Wednesday, March 17, 2010

An Italian derivatives headache for JP, UBS, Deutsche and Depfa

Original posted on FT Alphaville by Joseph Cotterill:

It would appear Italian prosecutors’ anti-derivatives crusade has stepped up a gear. As Reuters reported Wednesday lunchtime:

An Italian judge ordered on Wednesday four international banks to stand trial on charges four international banks to stand trial on charges stemming from a 2005 derivatives swap for a 1.68 billion euros bond by the city of Milan, legal sources said.

The banks are UBS, Deutsche, JP Morgan, and Depfa. Bloomberg has more details:

Judge Simone Luerti scheduled the trial of the four firms, 11 bankers and two former city officials for May 6, Prosecutor Alfredo Robledo said after a hearing in Milan today. The banks allegedly misled the city on swaps that adjusted interest payments on 1.7 billion euros ($2.3 billion) of borrowings.

The announcement of the trial follows a long legal campaign against the banks on the part of the Milanese authorities since last year – one which has included asset seizures.

Of course, that campaign followed a long love affair by Italian local councils with complex derivative deals.

Oh, and Depfa, for the uninitiated, is a Dublin-based German-Irish bank owned by Hypo Real Estate, which was itself nationalised by Berlin a year ago.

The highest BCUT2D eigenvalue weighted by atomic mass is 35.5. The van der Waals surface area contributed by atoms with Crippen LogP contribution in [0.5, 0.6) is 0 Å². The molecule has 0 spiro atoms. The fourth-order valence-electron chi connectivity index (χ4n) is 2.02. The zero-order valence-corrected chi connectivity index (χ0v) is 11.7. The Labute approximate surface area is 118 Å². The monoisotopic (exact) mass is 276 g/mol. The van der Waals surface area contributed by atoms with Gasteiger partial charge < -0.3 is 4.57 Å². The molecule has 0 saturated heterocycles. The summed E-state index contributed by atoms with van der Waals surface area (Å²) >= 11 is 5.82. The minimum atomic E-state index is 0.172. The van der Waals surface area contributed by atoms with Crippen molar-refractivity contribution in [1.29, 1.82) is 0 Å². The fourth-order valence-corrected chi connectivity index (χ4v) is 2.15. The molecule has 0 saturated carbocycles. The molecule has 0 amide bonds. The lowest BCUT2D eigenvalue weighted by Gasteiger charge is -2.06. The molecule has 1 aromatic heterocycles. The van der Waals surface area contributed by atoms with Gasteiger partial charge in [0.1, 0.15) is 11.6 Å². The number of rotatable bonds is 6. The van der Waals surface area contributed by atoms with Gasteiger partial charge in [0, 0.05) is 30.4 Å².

UBS maintained in an emailed statement that “no fraud was committed by UBS nor by any of its exponents to the detriment of the City of Milan. The preliminary hearing is not, by definition, the place for evaluating at length the merits of the case”.

JP Morgan asserted its intention to “vigorously” defend itself against the charges:

We are vigorously defending the legal proceedings brought by the prosecutor and are confident that the strength of our legal position will be demonstrated through the judicial process. The J.P. Morgan employees involved in the transactions acted with the highest degree of professionalism and entirely appropriately

Hypo said neither Depfa nor its employees “violated any law or regulation”, while Deutsche said it expected to be cleared of all charges, and that its employees acted with integrity.

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